Obama’s Transgender Student Bathroom Policy Blocked by Judge

  • Texas wins halt to transgender student restroom mandate
  • Judge says U.S. failed to follow rule-making procedures

A bathroom is seen at a coffee shop in Washington on May 5, 2016.

Photographer: MANDEL NGAN/AFP/Getty Images

The Obama administration was barred by a judge from enforcing a directive that U.S. public schools allow transgender students to use bathrooms and locker rooms according to their gender identity.

A federal judge in Fort Worth, Texas, on Sunday sided with Texas and 12 other states that argued the administration’s policy usurps local control and threatens students’ safety and privacy.

The use of public bathrooms and locker rooms by transgender people has become the latest front in civil rights struggles between social conservatives and the administration following battles over same-sex marriage and military service by openly gay members of the armed forces in which President Barack Obama has sided with gay-rights advocates.

QuickTake Transgender Rights

The ruling by U.S. District Judge Reed O’Connor came after the U.S. Supreme Court on Aug. 3 temporarily blocked an order that would let a transgender student use the boys’ bathrooms during his senior year at a Virginia high school.

In that case, the justices granted a request from the Gloucester County school board, which said the lower court order would have caused “severe disruption” when school started in September and likely prompted parents to transfer their children to other institutions. The district said boys’ restrooms were reserved for students who were "biological" males.

In the Texas case, the judge said his ruling was based on the administration failing to follow rule-making procedures and not underlying issues of students’ rights. With the preliminary injunction in place, the judge will now consider whether to make the order permanent.

The U.S. Department of Education published guidelines in May instructing schools to not discriminate on the basis of gender identity. The directive was issued days after the Justice Department sued North Carolina over a state law requiring residents to use public restrooms matching their gender at birth.

Difficult Balance

“This case presents the difficult issue of balancing the protection of students’ rights and that of personal privacy when using school bathrooms, locker rooms, showers, and other intimate facilities, while ensuring that no student is unnecessarily marginalized while attending school,” O’Connor said. “The resolution of this difficult policy issue is not, however, the subject of this order.”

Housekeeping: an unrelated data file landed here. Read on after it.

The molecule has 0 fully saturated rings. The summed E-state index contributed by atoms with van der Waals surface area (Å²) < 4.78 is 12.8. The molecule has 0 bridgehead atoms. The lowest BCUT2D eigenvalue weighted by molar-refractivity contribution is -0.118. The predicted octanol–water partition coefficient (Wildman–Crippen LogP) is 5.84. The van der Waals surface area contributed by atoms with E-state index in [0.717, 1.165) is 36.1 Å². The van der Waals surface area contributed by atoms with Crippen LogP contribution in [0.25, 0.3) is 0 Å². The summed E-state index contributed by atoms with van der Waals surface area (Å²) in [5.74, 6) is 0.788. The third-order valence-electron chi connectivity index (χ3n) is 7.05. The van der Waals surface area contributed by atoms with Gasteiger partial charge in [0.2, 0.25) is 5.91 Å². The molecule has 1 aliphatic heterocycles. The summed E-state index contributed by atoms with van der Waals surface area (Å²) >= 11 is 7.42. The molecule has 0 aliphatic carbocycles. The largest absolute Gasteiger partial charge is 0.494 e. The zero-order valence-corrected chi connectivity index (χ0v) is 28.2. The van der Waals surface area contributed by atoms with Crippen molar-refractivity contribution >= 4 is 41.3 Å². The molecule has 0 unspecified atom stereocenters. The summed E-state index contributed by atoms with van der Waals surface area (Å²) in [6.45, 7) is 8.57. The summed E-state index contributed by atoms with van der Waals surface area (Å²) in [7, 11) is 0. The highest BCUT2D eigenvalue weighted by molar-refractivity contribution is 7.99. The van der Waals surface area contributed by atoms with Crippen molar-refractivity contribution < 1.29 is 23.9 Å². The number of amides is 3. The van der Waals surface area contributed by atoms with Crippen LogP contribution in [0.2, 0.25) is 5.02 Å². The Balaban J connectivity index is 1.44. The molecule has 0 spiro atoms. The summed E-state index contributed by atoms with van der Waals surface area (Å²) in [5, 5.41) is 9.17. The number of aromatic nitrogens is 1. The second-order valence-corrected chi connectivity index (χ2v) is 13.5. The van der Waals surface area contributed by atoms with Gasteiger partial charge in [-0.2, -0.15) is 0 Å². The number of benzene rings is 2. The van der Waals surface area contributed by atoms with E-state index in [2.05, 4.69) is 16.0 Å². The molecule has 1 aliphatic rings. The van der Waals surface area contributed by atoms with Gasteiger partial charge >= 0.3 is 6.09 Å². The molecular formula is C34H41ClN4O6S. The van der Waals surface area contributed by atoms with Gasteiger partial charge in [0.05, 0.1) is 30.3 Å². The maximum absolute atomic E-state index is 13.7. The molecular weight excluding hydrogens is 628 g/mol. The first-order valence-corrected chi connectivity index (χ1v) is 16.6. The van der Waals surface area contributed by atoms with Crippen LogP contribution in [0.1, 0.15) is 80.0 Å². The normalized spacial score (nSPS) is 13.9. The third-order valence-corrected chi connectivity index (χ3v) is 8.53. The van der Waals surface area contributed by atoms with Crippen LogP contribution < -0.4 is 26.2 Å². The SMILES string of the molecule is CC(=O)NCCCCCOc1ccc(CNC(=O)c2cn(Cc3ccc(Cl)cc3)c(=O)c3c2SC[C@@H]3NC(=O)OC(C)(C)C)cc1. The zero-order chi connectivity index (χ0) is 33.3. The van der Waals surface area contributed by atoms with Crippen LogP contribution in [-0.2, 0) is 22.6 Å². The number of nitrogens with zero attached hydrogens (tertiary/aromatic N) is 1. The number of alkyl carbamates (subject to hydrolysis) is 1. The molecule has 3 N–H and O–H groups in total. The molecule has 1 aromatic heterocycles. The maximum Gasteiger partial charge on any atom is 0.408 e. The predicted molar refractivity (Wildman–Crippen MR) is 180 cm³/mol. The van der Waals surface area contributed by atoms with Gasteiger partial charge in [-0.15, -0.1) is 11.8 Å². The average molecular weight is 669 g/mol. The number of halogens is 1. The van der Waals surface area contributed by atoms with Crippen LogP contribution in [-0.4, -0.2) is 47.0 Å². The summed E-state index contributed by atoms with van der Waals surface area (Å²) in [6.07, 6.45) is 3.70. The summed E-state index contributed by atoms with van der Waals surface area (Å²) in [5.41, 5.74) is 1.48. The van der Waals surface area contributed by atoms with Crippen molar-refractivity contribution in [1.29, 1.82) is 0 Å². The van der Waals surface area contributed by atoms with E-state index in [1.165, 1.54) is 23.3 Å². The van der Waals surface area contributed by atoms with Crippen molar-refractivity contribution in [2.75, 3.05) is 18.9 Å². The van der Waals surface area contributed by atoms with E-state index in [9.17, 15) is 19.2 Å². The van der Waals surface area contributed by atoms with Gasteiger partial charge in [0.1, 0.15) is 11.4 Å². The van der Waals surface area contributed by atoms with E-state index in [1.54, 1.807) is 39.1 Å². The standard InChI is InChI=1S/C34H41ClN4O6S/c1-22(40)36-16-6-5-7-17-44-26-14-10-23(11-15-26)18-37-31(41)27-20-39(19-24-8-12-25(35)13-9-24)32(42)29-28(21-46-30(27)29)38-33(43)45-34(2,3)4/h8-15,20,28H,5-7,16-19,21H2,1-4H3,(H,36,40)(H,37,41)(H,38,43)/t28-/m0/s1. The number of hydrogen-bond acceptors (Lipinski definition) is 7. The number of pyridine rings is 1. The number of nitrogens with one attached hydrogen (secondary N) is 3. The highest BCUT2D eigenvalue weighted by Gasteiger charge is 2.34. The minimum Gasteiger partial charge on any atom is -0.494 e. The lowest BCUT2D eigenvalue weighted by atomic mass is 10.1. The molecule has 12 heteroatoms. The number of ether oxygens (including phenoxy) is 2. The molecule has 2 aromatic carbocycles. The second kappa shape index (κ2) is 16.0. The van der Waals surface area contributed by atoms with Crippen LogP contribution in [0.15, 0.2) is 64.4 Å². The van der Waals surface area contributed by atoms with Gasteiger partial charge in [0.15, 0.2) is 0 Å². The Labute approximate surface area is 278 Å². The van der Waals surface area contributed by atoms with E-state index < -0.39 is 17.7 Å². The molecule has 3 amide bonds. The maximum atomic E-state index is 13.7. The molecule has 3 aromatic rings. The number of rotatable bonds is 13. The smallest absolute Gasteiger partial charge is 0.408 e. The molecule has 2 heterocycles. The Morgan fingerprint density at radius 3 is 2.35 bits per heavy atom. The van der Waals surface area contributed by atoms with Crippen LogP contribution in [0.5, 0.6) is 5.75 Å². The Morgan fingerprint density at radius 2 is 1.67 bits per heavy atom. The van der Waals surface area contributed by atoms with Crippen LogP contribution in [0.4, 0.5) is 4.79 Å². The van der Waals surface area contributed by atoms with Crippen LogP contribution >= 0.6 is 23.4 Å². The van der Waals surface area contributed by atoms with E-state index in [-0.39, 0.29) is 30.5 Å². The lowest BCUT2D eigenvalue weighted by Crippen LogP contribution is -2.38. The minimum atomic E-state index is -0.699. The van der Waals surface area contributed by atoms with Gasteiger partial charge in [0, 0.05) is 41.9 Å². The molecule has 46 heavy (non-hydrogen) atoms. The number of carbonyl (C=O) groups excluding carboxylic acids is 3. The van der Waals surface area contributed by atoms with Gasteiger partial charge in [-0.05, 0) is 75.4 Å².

O’Connor said his ruling doesn’t apply to disputes that are already in court, which would include the cases in North Carolina and Virginia. It also doesn’t apply to schools that already accommodate transgender students’ choice of bathrooms.

“If you’re already doing what I like to call the right thing and you are not discriminating against transgender students, this has no affect on your district,” said Kenneth Upton, a lawyer with the Lambda Legal Defense and Education Fund who wrote a friend-of-the-court brief on behalf of civil rights groups in the Texas case. “If you have a policy that doesn’t permit that, for now the federal government can’t come in and force you to do it.”
 
The injunction, for example, will not affect policies in New York City’s public schools, which since 2014 have allowed students and faculty members to choose bathrooms consistent with their gender expression, according to city Public Advocate Letitia James.

Protecting Children 

James, who also filed a friend-of-the-court brief in the Texas case, said in an e-mailed statement, “Such open and inclusive policies have safely existed in New York City for several years, demonstrating how thoughtful action can actually serve to protect our children, not harm them.”
 

O’Connor, who was nominated by former President George W. Bush and confirmed for the bench in 2007, last year put on hold a federal rule granting Family and Medical Leave Act benefits to same-sex couples after Texas filed a lawsuit. Three months after his order, the U.S. Supreme Court ruled in June 2015 that the Constitution guarantees a right to same-sex marriage.

Texas Attorney General Ken Paxton said he was pleased with the ruling against what he called the Obama administration’s “latest illegal federal overreach.”

“This president is attempting to rewrite the laws enacted by the elected representatives of the people, and is threatening to take away federal funding from schools to force them to conform,” Paxton said in a statement.

The case is State of Texas v. U.S.A., 7:16-cv-00054, U.S. District Court, Northern District of Texas (Wichita Falls).

Before it's here, it's on the Bloomberg Terminal.
LEARN MORE